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ABSTRACT: ObjectiveTo study the in vivo and in vitro effects of adding oxygen carbon nanotubes (CNTs) to chemotherapy for breast cancer.MethodsMCF-7 and SK-BR-3 breast cancer cells were co-cultured with paclitaxel and then exposed to oxygen-CNTs under hypoxic conditions. Cell proliferation, viability, and apoptosis rate were analyzed. Hypoxia-inducible factor-1 alpha (HIF-1α) expression was measured using reverse transcription-polymerase chain reaction (RT-PCR) and western blot. Nude mice were used as a human breast cancer model to explore the impact of oxygen-CNTs on the in vivo chemotherapeutic effect of paclitaxel.ResultsOxygen-CNTs had no significant effects on the growth of breast cancer cells under normoxia and hypoxia. However, in the hypoxic environment, oxygen-CNTs significantly enhanced the inhibitory effect of paclitaxel on cell proliferation, as well as the apoptosis rate. Under hypoxia, downregulation of HIF-1α and upregulation of caspase-3, caspase-8, caspase-9, LC3 and Beclin-1 were observed when paclitaxel was combined with oxygen-CNT. Furthermore, addition of oxygen-CNTs to chemotherapy was found to significantly reduce tumor weight in the tumor-bearing mice model.ConclusionsOxygen-CNTs can significantly increase the chemotherapeutic effect of paclitaxel on breast cancer cells. Oxygen-CNTs may be a potential chemosensitizer in breast cancer therapy.PLoS ONE 08/2014; 9(8):e104209. DOI:10.1371/journal.pone.0104209 · 3.53 Impact Factor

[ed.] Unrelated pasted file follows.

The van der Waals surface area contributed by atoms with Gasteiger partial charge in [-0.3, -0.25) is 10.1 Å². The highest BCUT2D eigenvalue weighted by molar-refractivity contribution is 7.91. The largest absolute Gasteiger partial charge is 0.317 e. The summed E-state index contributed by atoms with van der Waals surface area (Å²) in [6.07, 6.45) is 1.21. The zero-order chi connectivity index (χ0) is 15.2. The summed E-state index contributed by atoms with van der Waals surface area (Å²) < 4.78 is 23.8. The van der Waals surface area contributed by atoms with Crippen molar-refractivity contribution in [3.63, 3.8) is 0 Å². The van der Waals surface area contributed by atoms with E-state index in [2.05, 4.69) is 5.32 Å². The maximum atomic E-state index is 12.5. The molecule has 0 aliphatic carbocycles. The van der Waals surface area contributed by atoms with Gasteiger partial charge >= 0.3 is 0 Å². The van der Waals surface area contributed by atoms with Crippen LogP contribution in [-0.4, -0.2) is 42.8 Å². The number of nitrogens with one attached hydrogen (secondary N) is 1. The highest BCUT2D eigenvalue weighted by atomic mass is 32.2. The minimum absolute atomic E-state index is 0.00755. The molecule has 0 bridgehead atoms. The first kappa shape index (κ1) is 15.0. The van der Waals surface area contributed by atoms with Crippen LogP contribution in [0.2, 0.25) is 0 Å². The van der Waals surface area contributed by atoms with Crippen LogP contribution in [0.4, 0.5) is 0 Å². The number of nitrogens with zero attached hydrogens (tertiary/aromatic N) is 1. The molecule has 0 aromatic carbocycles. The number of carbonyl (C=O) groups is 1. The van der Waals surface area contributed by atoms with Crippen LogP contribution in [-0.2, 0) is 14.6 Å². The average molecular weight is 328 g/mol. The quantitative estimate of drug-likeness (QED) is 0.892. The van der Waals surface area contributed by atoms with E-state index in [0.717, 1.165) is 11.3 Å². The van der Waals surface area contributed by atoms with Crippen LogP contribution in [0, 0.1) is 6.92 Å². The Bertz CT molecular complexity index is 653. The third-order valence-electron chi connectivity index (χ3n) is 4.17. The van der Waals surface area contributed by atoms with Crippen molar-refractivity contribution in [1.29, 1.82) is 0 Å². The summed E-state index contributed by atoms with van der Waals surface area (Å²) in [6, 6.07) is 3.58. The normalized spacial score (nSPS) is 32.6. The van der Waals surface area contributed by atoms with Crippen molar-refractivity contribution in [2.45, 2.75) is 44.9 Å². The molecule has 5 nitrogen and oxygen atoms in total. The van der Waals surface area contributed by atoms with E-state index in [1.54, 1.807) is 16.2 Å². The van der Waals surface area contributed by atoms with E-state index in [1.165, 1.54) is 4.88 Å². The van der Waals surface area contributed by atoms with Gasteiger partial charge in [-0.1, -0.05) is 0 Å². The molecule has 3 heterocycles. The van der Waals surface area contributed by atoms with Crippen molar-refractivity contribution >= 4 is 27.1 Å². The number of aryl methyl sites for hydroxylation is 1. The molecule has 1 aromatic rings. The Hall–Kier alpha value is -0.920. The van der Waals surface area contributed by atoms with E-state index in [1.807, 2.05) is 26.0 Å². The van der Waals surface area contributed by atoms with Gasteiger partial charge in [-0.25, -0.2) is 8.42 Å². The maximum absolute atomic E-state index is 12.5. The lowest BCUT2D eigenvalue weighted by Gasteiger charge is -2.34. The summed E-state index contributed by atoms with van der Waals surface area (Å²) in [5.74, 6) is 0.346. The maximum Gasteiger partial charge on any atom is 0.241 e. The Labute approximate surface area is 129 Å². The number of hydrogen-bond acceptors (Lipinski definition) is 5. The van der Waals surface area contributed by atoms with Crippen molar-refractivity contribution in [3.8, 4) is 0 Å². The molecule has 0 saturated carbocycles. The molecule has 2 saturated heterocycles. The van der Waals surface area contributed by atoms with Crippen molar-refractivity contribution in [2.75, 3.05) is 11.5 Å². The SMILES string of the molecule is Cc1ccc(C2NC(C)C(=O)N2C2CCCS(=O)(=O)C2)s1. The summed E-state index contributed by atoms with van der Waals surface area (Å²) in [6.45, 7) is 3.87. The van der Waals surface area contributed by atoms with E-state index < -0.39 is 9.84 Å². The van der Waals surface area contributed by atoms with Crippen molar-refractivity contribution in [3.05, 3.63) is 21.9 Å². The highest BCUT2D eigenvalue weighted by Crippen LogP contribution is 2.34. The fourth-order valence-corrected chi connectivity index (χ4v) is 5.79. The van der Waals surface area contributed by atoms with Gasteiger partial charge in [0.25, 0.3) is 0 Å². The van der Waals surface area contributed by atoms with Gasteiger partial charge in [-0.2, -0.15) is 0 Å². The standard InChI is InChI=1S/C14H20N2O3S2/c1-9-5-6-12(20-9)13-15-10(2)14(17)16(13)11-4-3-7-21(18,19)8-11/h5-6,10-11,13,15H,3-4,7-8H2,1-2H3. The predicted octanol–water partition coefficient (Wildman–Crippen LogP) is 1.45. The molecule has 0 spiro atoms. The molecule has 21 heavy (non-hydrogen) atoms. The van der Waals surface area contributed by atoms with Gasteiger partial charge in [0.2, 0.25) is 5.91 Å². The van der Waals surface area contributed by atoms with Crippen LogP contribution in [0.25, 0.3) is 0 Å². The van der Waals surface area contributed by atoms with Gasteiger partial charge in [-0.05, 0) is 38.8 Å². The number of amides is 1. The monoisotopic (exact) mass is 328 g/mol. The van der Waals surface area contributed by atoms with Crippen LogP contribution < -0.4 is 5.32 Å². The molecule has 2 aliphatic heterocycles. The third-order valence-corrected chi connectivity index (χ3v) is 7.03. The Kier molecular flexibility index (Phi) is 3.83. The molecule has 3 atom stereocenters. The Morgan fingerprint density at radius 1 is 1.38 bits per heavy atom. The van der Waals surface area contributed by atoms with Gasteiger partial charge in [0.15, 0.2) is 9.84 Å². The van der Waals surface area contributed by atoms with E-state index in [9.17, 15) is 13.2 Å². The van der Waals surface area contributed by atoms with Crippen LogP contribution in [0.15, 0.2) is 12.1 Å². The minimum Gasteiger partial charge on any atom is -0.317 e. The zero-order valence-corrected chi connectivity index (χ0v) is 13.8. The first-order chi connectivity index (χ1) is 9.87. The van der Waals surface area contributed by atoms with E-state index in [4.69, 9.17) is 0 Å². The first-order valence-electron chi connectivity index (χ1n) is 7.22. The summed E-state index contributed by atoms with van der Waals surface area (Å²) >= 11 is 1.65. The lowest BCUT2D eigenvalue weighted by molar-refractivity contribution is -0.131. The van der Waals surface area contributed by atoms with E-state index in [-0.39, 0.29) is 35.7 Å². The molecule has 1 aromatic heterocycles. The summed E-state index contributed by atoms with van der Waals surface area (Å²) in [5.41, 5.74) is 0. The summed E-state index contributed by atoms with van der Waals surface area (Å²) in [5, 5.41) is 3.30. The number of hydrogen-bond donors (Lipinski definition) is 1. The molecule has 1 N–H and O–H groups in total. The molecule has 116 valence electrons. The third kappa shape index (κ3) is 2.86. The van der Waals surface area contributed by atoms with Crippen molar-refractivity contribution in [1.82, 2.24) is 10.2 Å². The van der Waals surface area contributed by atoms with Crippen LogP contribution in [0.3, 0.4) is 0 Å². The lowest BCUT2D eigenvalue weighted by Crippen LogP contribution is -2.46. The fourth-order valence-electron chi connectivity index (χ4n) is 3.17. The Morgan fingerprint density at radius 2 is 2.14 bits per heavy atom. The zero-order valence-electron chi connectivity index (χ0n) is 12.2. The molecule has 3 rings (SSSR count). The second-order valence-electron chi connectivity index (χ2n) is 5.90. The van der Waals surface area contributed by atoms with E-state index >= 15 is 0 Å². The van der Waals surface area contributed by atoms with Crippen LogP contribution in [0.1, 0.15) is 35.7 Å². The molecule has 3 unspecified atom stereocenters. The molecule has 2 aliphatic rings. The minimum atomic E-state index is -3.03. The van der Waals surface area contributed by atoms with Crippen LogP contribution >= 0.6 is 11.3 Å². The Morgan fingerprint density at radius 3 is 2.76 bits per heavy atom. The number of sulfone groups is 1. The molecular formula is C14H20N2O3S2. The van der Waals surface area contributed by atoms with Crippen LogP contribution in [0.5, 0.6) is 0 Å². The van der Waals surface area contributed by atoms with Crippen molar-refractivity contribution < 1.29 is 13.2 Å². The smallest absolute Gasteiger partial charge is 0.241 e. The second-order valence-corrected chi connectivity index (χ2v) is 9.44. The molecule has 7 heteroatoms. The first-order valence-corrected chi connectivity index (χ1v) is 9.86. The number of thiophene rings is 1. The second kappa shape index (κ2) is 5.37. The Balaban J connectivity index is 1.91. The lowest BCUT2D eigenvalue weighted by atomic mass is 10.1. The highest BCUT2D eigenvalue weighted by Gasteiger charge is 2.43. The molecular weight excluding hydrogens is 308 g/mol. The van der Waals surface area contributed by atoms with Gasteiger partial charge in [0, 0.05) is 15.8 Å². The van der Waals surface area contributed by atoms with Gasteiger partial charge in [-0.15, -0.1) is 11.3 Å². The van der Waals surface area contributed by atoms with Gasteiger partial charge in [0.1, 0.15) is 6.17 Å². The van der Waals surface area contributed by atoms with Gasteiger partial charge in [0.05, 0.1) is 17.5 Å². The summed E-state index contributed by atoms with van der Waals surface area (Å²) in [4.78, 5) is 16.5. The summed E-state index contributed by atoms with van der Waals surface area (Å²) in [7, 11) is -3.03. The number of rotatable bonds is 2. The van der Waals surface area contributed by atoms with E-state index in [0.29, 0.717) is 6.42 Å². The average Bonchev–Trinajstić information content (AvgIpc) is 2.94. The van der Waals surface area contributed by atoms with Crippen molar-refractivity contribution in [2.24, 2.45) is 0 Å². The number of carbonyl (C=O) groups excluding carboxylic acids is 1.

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ABSTRACT: Microtubules, an important cytoskeletal protein involved in mitotic and non-mitotic functions of cells, are important targets in cancer therapy. Microtubule-stabilizing drugs like the taxanes are critical adjuvant and palliative first-line therapies for the treatment of early, advanced and metastatic solid tumors of different lineages. Their adverse on- and off-target effects and high susceptibility to multidrug resistance, however, are major challenges encountered in the clinic in the treatment of solid cancers. Although biochemical resistance to microtubule-stabilizing drugs has been well characterized, molecular mechanisms that contribute to clinical resistance to taxanes in solid tumors still remain poorly understood and uncontrolled. The heterogeneous tumor microenvironment leads to greater diversity of resistance mechanisms to taxanes. Tumor hypoxia, a prominent feature of solid tumors, results in a broad range of effects on a number of cellular pathways and is one of the major contributors to the development of resistance to not only microtubule-stabilizing drugs but also other anticancer drugs. In this review, we highlight the potential role of hypoxia in the development of resistance to taxanes through mechanisms that involve altering the cell cycle, changing the properties of microtubules, and inducing the overexpression of gene products that contribute to drug resistance. Hypoxia-induced challenges described in this review are not limited to microtubule-stabilizing drugs alone, but in many cases also impact on treatment with non-microtubule-targeting anticancer drugs. Copyright © 2015. Published by Elsevier B.V.Biochimica et Biophysica Acta (BBA) - Reviews on Cancer 02/2015; 1855(2). DOI:10.1016/j.bbcan.2015.02.001 · 7.58 Impact Factor